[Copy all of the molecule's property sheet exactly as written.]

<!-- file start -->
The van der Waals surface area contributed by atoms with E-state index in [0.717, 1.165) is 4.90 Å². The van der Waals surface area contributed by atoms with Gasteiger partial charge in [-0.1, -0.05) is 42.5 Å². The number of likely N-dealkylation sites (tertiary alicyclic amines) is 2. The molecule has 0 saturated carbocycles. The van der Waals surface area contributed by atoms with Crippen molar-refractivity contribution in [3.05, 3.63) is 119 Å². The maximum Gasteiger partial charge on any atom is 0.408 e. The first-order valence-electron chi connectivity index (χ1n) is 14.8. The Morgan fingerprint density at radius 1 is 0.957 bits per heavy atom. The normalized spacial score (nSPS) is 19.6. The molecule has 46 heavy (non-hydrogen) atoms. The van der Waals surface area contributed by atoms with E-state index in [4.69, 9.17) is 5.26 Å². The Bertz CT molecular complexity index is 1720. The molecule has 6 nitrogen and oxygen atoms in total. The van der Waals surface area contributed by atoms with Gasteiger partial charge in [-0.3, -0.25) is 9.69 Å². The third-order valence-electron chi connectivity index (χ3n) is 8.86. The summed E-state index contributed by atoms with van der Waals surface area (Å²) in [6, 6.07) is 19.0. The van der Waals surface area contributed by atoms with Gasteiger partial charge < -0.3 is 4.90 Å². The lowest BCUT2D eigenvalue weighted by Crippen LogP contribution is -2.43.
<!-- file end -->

The van der Waals surface area contributed by atoms with E-state index in [0.717, 1.165) is 4.90 Å². The van der Waals surface area contributed by atoms with Gasteiger partial charge in [-0.1, -0.05) is 42.5 Å². The number of likely N-dealkylation sites (tertiary alicyclic amines) is 2. The molecule has 0 saturated carbocycles. The van der Waals surface area contributed by atoms with Crippen molar-refractivity contribution in [3.05, 3.63) is 119 Å². The maximum Gasteiger partial charge on any atom is 0.408 e. The first-order valence-electron chi connectivity index (χ1n) is 14.8. The Morgan fingerprint density at radius 1 is 0.957 bits per heavy atom. The normalized spacial score (nSPS) is 19.6. The molecule has 46 heavy (non-hydrogen) atoms. The van der Waals surface area contributed by atoms with E-state index in [4.69, 9.17) is 5.26 Å². The Bertz CT molecular complexity index is 1720. The molecule has 6 nitrogen and oxygen atoms in total. The van der Waals surface area contributed by atoms with Gasteiger partial charge in [-0.3, -0.25) is 9.69 Å². The third-order valence-electron chi connectivity index (χ3n) is 8.86. The summed E-state index contributed by atoms with van der Waals surface area (Å²) in [6, 6.07) is 19.0. The van der Waals surface area contributed by atoms with Gasteiger partial charge < -0.3 is 4.90 Å². The lowest BCUT2D eigenvalue weighted by Crippen LogP contribution is -2.43.